In 1919, President Woodrow Wilson proclaimed November 11th as the first commemoration of Armistice Day, proclaiming, “To us in America, the reflections of Armistice Day will be filled with solemn pride in the heroism of those who died in the country’s service and with gratitude for the victory, both because of the thing from which it has freed us and because of the opportunity it has given America to show her sympathy with peace and justice in the councils of the nations.” 35 years later, and nearly 70 years ago, President Dwight D. Eisenhower signed into law Congress’ bill to alter this distinction and to establish November 11th as Veterans Day. On this occasion, President Eisenhower stated, “Let us solemnly remember the sacrifices of all those who fought so valiantly, on the seas, in the air, and on foreign shores, to preserve our heritage of freedom, and let us reconsecrate ourselves to the task of promoting an enduring peace so that their efforts shall not have been in vain.”

Exactly as Presidents Wilson and Eisenhower said, the grateful and respectful sentiments we express to those who have served our great nation are certainly enthusiastic — but also solemn. Reflecting on the sacrifice so many men and women across our nation have paid must entail reckoning with the solemn reality that those who have fought to defend America are the genuine reason we can even celebrate Veterans Day, the real reason we can exercise our right to free speech or the right worship and live our lives without tyranny, fear, and oppression.

This Veterans Day, I hope we can all thank the veterans we know — and those we may not. We should give thanks for the great country we are blessed to live in, and say a prayer for those who have served and those who continue to do so — and allow this gratitude to extend to those families who have sacrificed so much standing alongside their loved ones who have served and put their country ahead of themselves.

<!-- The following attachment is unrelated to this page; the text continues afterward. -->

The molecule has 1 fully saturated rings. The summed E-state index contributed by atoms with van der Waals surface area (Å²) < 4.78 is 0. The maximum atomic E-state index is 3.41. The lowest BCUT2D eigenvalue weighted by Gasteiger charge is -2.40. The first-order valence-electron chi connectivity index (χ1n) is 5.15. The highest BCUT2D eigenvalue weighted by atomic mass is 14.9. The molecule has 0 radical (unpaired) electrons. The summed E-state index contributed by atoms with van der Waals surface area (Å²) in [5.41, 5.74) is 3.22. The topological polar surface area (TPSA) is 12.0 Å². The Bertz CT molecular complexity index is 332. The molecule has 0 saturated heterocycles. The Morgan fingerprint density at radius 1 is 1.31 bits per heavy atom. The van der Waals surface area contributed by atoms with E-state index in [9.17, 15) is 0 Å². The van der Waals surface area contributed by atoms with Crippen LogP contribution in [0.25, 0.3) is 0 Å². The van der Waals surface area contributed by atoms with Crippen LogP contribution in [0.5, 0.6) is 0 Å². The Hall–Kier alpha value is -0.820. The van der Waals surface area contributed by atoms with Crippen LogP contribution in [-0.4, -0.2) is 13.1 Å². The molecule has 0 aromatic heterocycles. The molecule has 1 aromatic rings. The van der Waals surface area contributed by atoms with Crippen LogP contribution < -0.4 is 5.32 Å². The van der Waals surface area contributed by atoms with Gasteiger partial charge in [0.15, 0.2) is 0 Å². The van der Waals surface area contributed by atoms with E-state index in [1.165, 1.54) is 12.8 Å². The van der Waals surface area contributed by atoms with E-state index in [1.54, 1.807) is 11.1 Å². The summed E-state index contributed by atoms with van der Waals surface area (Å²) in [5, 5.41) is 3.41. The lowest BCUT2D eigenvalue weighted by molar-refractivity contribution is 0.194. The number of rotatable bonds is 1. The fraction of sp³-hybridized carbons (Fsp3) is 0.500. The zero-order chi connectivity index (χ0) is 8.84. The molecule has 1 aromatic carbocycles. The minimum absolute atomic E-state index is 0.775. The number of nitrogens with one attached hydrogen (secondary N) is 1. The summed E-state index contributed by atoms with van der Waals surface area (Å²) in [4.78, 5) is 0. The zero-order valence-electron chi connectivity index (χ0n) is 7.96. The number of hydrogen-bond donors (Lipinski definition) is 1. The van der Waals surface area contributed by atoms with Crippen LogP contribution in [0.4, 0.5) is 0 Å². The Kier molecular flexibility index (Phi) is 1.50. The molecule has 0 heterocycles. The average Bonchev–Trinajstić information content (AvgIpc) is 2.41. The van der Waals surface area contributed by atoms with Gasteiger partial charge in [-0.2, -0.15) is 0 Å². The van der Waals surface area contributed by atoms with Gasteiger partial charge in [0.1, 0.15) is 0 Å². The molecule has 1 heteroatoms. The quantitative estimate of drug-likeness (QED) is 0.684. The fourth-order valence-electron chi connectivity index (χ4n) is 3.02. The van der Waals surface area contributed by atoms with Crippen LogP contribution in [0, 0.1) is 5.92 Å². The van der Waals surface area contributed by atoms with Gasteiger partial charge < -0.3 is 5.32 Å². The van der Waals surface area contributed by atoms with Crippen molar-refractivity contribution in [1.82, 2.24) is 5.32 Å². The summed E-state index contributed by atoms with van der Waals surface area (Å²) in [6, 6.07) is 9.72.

I was inspired by comments made by Congresswoman Carol Miller just this week on the House floor in support of legislation pertaining to a new Medal of Honor Monument in Washington, D.C. The monument will be so appropriately named after the great Hershel “Woody” Williams. Woody was one of our very own — a true American hero from West Virginia. Woody passed away last year and was the last surviving Medal of Honor recipient from WWII. He was awarded the Medal of Honor in 1945 for his courage during the battle of Iwo Jima where he singlehandedly fought the Japanese with flamethrowers and cleared the way for American troops to advance in the Pacific. Marines raised the American flag on Mount Suribachi later that same day, producing for us that eternally-iconic image, clearly illustrating that America was winning the war. Representative Miller closed her speech, highlighting the importance for Americans to draw from the selflessness, patriotism, and sacrifice of Woody and all who have served to “remind future generations of the values that shaped and preserved our great nation.”

That is the same message I wish to share today. America is a great nation — a nation we are so blessed to call home — but as President Ronald Reagan reminded us, “Freedom is never more than one generation away from extinction. We didn’t pass it to our children in the bloodstream. It must be fought for, protected, and handed on for them to do the same, or one day we will spend our sunset years telling our children and our children’s children what it was once like in the United States where men were free.”

To all of our veterans: thank you for your service, thank you for your sacrifice, and thank you for inspiring others to continue carrying the torch of freedom.

by: Elgine McArdle, Chairwoman of the West Virginia Republican Party

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